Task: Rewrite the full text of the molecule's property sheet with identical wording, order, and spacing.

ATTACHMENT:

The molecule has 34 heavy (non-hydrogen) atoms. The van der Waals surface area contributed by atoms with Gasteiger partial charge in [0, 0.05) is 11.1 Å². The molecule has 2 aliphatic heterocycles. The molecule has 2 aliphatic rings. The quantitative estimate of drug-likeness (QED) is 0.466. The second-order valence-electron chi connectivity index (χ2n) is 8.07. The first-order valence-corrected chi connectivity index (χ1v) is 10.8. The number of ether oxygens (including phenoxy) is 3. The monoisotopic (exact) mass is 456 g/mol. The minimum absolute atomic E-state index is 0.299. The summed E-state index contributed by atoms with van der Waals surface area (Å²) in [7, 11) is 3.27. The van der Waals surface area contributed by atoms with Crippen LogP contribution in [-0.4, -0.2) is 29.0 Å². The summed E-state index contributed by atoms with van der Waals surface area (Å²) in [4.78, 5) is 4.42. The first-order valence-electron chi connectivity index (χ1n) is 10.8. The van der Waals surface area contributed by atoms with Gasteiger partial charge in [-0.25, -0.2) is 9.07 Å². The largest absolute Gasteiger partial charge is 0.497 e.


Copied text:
The molecule has 34 heavy (non-hydrogen) atoms. The van der Waals surface area contributed by atoms with Gasteiger partial charge in [0, 0.05) is 11.1 Å². The molecule has 2 aliphatic heterocycles. The molecule has 2 aliphatic rings. The quantitative estimate of drug-likeness (QED) is 0.466. The second-order valence-electron chi connectivity index (χ2n) is 8.07. The first-order valence-corrected chi connectivity index (χ1v) is 10.8. The number of ether oxygens (including phenoxy) is 3. The monoisotopic (exact) mass is 456 g/mol. The minimum absolute atomic E-state index is 0.299. The summed E-state index contributed by atoms with van der Waals surface area (Å²) in [7, 11) is 3.27. The van der Waals surface area contributed by atoms with Crippen LogP contribution in [-0.4, -0.2) is 29.0 Å². The summed E-state index contributed by atoms with van der Waals surface area (Å²) in [4.78, 5) is 4.42. The first-order valence-electron chi connectivity index (χ1n) is 10.8. The van der Waals surface area contributed by atoms with Gasteiger partial charge in [-0.25, -0.2) is 9.07 Å². The largest absolute Gasteiger partial charge is 0.497 e.